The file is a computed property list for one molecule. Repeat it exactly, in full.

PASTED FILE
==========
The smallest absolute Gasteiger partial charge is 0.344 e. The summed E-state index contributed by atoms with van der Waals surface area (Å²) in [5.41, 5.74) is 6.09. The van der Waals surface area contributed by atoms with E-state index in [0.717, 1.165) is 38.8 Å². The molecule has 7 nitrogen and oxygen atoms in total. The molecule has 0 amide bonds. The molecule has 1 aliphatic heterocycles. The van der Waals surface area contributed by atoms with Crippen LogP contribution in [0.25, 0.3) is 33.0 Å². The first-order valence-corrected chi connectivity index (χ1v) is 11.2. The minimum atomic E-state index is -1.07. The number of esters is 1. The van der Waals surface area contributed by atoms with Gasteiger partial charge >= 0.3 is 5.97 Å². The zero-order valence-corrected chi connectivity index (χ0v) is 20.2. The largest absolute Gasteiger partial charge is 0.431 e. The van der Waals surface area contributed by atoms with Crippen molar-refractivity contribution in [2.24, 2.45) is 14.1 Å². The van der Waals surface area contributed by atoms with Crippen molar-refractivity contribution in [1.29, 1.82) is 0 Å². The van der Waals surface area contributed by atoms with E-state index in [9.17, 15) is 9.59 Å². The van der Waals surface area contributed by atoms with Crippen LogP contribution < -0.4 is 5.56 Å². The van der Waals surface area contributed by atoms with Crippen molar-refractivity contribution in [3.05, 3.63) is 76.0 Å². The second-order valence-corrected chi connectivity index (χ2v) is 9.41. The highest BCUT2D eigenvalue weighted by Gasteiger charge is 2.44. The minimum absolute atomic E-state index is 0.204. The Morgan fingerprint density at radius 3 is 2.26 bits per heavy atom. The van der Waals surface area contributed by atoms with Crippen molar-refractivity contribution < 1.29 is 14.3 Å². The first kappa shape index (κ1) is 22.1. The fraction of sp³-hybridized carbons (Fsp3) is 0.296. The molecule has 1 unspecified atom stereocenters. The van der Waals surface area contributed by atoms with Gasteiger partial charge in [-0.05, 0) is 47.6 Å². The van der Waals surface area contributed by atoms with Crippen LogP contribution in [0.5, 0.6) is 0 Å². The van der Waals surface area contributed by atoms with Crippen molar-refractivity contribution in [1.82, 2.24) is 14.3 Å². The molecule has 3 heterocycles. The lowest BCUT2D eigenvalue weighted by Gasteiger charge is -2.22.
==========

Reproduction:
The smallest absolute Gasteiger partial charge is 0.344 e. The summed E-state index contributed by atoms with van der Waals surface area (Å²) in [5.41, 5.74) is 6.09. The van der Waals surface area contributed by atoms with E-state index in [0.717, 1.165) is 38.8 Å². The molecule has 7 nitrogen and oxygen atoms in total. The molecule has 0 amide bonds. The molecule has 1 aliphatic heterocycles. The van der Waals surface area contributed by atoms with Crippen LogP contribution in [0.25, 0.3) is 33.0 Å². The first-order valence-corrected chi connectivity index (χ1v) is 11.2. The minimum atomic E-state index is -1.07. The number of esters is 1. The van der Waals surface area contributed by atoms with Gasteiger partial charge >= 0.3 is 5.97 Å². The zero-order valence-corrected chi connectivity index (χ0v) is 20.2. The largest absolute Gasteiger partial charge is 0.431 e. The van der Waals surface area contributed by atoms with Crippen molar-refractivity contribution in [2.24, 2.45) is 14.1 Å². The van der Waals surface area contributed by atoms with Crippen molar-refractivity contribution in [1.29, 1.82) is 0 Å². The van der Waals surface area contributed by atoms with E-state index in [9.17, 15) is 9.59 Å². The van der Waals surface area contributed by atoms with Crippen LogP contribution < -0.4 is 5.56 Å². The van der Waals surface area contributed by atoms with Crippen molar-refractivity contribution in [3.05, 3.63) is 76.0 Å². The second-order valence-corrected chi connectivity index (χ2v) is 9.41. The highest BCUT2D eigenvalue weighted by Gasteiger charge is 2.44. The minimum absolute atomic E-state index is 0.204. The Morgan fingerprint density at radius 3 is 2.26 bits per heavy atom. The van der Waals surface area contributed by atoms with Crippen molar-refractivity contribution < 1.29 is 14.3 Å². The first kappa shape index (κ1) is 22.1. The fraction of sp³-hybridized carbons (Fsp3) is 0.296. The molecule has 1 unspecified atom stereocenters. The van der Waals surface area contributed by atoms with Gasteiger partial charge in [-0.05, 0) is 47.6 Å². The van der Waals surface area contributed by atoms with Crippen LogP contribution in [0.5, 0.6) is 0 Å². The van der Waals surface area contributed by atoms with Crippen molar-refractivity contribution in [1.82, 2.24) is 14.3 Å². The molecule has 3 heterocycles. The lowest BCUT2D eigenvalue weighted by Gasteiger charge is -2.22.